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Press Release

Career Offender from California Sentenced to Twenty Years for Conviction on Federal Drug Trafficking and Firearms Charges in New Mexico

For Immediate Release
U.S. Attorney's Office, District of New Mexico
Defendant Prosecuted Under Federal “Worst of the Worst” Anti-Violence Initiative

ALBUQUERQUE – Marcos Anthony Correa, 31, of San Bernardino, Calif., was sentenced today in federal court in Albuquerque, N.M., to 20 years in prison followed by five years of supervised release for his methamphetamine trafficking and firearms convictions.

The sentence was announced by U.S. Attorney Damon P. Martinez, 8th Judicial District Attorney Donald Gallegos, Special Agent in Charge Will R. Glaspy of the DEA’s El Paso Division, Special Agent in Charge Thomas G. Atteberry of the Phoenix Division of the Bureau of Alcohol, Tobacco, Firearms and Explosives, and Chief Pete N. Kassetas of the New Mexico State Police.    

U.S. Attorney Damon P. Martinez said that Correa, a career criminal, was prosecuted under a federal anti-violence initiative that targets “the worst of the worst” offenders for federal prosecution. Under this initiative, the U.S. Attorney’s Office and federal law enforcement agencies work with New Mexico’s District Attorneys and state, local and tribal law enforcement agencies to target violent or repeat offenders primarily based on their prior felony convictions for federal prosecution with the goal of removing repeat offenders from communities in New Mexico for as long as possible. 

“I am very grateful for this program and for the U.S. Attorney’s Office’s efforts to get violent career criminals off our streets.  It is important that our communities know about the local/state/federal cooperation that is holding these criminals accountable,” said 8th Judicial District Attorney Donald Gallegos.

Correa was charged in a four-count indictment filed on Aug. 12, 2014, with possession of methamphetamine and heroin with intent to distribute, carrying a firearm in relation to a drug trafficking crime, and being a felon in possession of a firearm.  The indictment was subsequently superseded on Sept. 9, 2014, to reflect an increase of the quantity of methamphetamine involved.  Correa was charged with committing the four offenses on May 30, 2014, in Colfax County, N.M.  At the time, Correa was prohibited from possessing firearms or ammunition because he previously had been convicted of multiple felony offenses, including evading a peace officer, possession of a controlled substance for sale, transporting a controlled substance with a participation in a criminal street gang enhancement and possession of heroin, resisting an officer.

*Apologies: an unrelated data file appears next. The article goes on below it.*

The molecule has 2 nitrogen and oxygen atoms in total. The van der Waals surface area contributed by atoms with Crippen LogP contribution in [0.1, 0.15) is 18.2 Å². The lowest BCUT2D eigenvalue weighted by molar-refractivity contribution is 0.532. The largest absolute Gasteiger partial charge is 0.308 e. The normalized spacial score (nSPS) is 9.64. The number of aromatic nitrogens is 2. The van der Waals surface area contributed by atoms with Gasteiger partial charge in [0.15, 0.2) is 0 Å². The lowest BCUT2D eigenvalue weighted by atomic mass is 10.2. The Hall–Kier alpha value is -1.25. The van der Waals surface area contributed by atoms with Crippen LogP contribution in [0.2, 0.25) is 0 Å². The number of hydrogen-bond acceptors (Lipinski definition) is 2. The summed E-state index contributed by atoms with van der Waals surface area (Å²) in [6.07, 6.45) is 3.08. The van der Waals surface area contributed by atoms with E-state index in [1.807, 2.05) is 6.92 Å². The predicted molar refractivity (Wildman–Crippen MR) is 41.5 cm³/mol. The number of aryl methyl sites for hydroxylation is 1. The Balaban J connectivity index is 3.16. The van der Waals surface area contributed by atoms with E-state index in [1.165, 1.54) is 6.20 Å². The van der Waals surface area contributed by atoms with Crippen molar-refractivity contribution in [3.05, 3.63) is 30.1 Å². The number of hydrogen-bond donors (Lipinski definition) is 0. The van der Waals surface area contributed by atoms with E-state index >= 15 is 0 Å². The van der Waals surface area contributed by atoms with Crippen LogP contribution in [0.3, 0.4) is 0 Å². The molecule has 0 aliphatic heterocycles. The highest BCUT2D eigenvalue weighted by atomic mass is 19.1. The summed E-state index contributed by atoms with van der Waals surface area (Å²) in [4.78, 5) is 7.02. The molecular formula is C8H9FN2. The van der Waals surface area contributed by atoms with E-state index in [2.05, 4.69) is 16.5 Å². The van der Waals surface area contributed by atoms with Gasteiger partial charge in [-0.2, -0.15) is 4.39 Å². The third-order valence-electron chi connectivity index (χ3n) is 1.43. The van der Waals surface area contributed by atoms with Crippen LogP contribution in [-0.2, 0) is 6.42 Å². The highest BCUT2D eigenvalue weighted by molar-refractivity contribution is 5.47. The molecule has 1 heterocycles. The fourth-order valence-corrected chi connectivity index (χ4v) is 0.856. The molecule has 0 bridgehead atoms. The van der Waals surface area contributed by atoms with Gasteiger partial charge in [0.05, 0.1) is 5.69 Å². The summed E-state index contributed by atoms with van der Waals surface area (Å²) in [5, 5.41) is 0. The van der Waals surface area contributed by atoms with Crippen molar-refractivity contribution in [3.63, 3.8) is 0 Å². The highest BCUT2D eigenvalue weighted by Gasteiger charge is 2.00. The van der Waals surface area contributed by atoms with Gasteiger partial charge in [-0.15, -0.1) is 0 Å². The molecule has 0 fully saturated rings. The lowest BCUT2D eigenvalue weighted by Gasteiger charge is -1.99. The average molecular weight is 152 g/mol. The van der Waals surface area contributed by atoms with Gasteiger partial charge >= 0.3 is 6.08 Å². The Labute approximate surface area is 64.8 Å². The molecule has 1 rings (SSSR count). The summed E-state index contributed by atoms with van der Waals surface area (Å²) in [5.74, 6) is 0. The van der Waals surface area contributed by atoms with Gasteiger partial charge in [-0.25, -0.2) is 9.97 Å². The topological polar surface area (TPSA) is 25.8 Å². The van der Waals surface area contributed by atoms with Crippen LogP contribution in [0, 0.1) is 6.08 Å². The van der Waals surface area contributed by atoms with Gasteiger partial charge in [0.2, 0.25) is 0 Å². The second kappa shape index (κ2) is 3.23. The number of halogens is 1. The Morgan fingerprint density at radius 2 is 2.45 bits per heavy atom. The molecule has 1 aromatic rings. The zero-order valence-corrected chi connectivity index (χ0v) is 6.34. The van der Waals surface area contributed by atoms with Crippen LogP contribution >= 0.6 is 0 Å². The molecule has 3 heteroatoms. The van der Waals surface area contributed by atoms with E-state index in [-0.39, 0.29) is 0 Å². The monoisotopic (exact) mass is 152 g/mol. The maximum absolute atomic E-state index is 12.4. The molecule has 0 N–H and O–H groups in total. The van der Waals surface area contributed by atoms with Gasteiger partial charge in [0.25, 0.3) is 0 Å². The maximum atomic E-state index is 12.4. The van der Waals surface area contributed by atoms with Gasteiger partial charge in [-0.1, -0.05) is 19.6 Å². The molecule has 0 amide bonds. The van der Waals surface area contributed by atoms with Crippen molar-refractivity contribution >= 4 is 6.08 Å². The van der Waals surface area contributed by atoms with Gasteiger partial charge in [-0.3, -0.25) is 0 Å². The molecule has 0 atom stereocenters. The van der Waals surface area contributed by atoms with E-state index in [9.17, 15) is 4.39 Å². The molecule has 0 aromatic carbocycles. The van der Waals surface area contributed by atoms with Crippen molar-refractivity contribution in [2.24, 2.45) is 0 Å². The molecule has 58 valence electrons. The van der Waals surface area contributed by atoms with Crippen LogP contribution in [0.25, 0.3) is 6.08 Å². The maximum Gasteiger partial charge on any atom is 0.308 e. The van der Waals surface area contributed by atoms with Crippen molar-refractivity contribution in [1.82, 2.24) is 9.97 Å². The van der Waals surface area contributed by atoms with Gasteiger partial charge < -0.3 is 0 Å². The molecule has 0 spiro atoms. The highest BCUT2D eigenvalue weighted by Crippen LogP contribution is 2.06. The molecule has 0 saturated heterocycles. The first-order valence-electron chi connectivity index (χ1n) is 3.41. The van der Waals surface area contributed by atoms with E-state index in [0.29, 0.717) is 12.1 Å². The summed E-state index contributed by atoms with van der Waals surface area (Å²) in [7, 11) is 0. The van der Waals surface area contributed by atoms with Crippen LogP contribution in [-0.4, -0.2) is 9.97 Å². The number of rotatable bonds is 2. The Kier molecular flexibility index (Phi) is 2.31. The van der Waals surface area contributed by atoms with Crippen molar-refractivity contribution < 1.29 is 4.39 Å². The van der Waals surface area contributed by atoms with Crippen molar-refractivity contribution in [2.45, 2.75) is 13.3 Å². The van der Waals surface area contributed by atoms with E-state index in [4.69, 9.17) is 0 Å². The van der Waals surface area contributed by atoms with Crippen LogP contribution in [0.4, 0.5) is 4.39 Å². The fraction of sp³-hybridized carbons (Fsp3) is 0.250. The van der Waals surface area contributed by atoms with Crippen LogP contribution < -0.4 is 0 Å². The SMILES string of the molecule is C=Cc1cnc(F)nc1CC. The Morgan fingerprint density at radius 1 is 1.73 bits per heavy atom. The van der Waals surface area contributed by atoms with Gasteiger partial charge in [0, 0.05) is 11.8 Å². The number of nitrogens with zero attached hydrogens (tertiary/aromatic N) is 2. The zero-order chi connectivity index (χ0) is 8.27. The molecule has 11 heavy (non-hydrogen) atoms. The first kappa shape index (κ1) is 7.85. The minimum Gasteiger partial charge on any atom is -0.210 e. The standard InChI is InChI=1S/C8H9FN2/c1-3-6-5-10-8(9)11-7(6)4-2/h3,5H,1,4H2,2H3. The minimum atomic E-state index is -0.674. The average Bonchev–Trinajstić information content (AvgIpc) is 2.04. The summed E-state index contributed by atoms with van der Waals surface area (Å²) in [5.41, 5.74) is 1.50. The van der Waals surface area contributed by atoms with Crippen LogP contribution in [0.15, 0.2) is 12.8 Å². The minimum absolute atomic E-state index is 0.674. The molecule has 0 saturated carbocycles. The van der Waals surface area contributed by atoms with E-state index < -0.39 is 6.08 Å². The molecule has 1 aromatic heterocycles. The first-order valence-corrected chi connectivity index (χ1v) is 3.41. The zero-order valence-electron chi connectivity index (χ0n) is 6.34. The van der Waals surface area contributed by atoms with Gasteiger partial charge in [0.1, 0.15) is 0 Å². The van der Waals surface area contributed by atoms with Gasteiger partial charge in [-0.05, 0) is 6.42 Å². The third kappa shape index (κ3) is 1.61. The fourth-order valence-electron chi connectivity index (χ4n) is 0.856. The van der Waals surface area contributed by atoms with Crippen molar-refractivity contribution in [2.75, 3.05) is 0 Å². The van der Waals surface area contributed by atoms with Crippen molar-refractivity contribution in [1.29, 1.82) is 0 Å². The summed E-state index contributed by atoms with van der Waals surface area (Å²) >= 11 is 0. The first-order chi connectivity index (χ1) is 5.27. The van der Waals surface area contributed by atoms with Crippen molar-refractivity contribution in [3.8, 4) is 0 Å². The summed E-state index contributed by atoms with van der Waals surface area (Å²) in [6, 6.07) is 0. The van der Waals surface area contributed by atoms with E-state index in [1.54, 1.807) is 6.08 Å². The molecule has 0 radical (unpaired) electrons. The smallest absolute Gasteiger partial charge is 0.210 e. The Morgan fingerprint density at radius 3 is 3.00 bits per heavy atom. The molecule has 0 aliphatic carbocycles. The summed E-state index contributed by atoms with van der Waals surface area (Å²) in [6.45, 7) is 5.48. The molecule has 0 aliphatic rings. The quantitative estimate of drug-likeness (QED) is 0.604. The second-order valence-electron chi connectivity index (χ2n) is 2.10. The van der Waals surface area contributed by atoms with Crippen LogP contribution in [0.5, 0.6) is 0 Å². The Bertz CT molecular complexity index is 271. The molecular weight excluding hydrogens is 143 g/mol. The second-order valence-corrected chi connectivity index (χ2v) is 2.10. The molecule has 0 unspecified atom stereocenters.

Court records reflect that Correa was arrested on May 30, 2015, on related-state charges filed in the 8th Judicial District Court for the State of New Mexico in Colfax County, N.M.  The state charges were dismissed in favor of federal prosecution.

On June 4, 2015, Correa pled guilty to possession of methamphetamine with intent to distribute and using a firearm in relation to a drug trafficking crime.  In entering the guilty plea, Correa admitted that on May 30, 2014, he possessed 87.3 grams of 100% pure methamphetamine that he intended to deliver to another person.  He further admitted possessing a semiautomatic pistol and ammunition in order to protect himself and his drugs in the event someone tried to rob him.

“This case highlights the impact we continue to have through the “worst of the worst” initiative.  We will continue to work together and pursue those who threaten our community through the smuggling and distribution of illegal and dangerous drugs,” said DEA Special Agent in Charge Will R. Glaspy.

“I commend the outstanding investigative efforts of all our law enforcement partners. ATF will continue to utilize the full weight of the federal firearms to reduce violent crime in New Mexico,” stated ATF Special Agent in Charge Thomas G. Atteberry.
“The New Mexico State Police is committed to the safeguarding of our citizens and such apprehension of violent offenders is indicative of our ongoing efforts,” said New Mexico State Police Chief Pete N. Kassetas.  “We will continue partnering with law enforcement to ensure our citizens are safe and criminals are removed from the communities they jeopardize.”

This case was investigated by the Albuquerque offices of the DEA and ATF and the New Mexico State Police, with assistance from the 8th Judicial District Attorney’s Office.  Assistant U.S. Attorney Samuel A. Hurtado prosecuted the case.

Updated January 19, 2016

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